The Cultural Property (Armed Conflicts) Act 2017 - changing attitudes the wartime plunder of artOct 2017 | Client publication/article
In 2017 the UK Government finally ratified the Hague Convention (as defined below) by passing the Cultural Property (Armed Conflicts) Act 2017 (the “Act”). From antiquity to modern day, international attitudes and laws regarding the plunder of artworks and cultural property during wartime have changed dramatically. The creation of the 1954 Convention for the Protection of Cultural Property in the Event of Armed Conflict (the “Hague Convention”) was the first time that the protection of cultural property during conflict was formalised into international law. Since the Hague Convention was passed, it has had two subsequent protocols added and has been ratified by over 100 States. Today the threat of extremist destruction and links to terrorism financing means that the issue of protecting cultural heritage and cultural property protection during conflict is important than ever before. Despite being an international legal standard, the UK only ratified the Hague Convention and its two protocols in 2017, over fifty years since it was originally passed and is the 129th State Party to do so. This article examines attitudes towards the plunder of art during war, sets out the history of international laws regarding protection of cultural property, discusses the new Act, analyses its potential impact and explains why this is such a momentous occasion and why protecting cultural heritage and cultural property is more crucial than ever before.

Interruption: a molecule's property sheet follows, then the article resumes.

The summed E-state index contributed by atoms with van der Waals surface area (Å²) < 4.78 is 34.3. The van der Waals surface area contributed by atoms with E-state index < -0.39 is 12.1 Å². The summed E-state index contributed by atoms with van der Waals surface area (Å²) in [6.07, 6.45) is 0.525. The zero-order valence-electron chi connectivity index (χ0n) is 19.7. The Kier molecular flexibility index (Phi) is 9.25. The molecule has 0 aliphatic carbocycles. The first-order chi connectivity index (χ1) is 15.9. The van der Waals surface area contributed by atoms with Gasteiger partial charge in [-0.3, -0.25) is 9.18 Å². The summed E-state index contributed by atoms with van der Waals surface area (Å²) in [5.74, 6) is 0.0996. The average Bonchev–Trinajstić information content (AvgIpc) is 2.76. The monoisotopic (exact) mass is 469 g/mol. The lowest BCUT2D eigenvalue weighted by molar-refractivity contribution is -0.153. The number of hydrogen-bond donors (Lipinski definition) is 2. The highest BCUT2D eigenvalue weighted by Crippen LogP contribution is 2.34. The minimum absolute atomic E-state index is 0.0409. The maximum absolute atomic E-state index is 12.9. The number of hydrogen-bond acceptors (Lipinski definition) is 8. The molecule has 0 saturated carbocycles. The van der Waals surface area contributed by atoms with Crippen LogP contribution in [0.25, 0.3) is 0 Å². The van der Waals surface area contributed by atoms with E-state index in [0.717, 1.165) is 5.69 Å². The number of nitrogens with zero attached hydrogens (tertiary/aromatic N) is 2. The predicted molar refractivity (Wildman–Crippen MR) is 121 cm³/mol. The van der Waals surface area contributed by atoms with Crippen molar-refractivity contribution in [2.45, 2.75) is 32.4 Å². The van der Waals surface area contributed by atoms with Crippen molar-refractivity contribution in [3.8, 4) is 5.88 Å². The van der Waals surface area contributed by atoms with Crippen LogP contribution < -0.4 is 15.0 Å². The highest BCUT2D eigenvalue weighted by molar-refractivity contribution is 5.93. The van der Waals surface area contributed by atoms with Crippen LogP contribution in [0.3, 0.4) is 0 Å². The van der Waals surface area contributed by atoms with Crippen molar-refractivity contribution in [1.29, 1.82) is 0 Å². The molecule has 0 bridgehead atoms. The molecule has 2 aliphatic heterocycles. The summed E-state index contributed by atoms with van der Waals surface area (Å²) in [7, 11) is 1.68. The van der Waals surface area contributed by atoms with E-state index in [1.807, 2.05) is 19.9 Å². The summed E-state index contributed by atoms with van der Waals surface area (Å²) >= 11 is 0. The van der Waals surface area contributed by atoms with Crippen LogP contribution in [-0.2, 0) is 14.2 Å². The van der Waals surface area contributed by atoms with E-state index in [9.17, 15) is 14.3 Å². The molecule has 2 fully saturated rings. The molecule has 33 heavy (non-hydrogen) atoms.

Nigel Boardman (partner), Lowrie Robertson (paralegal)
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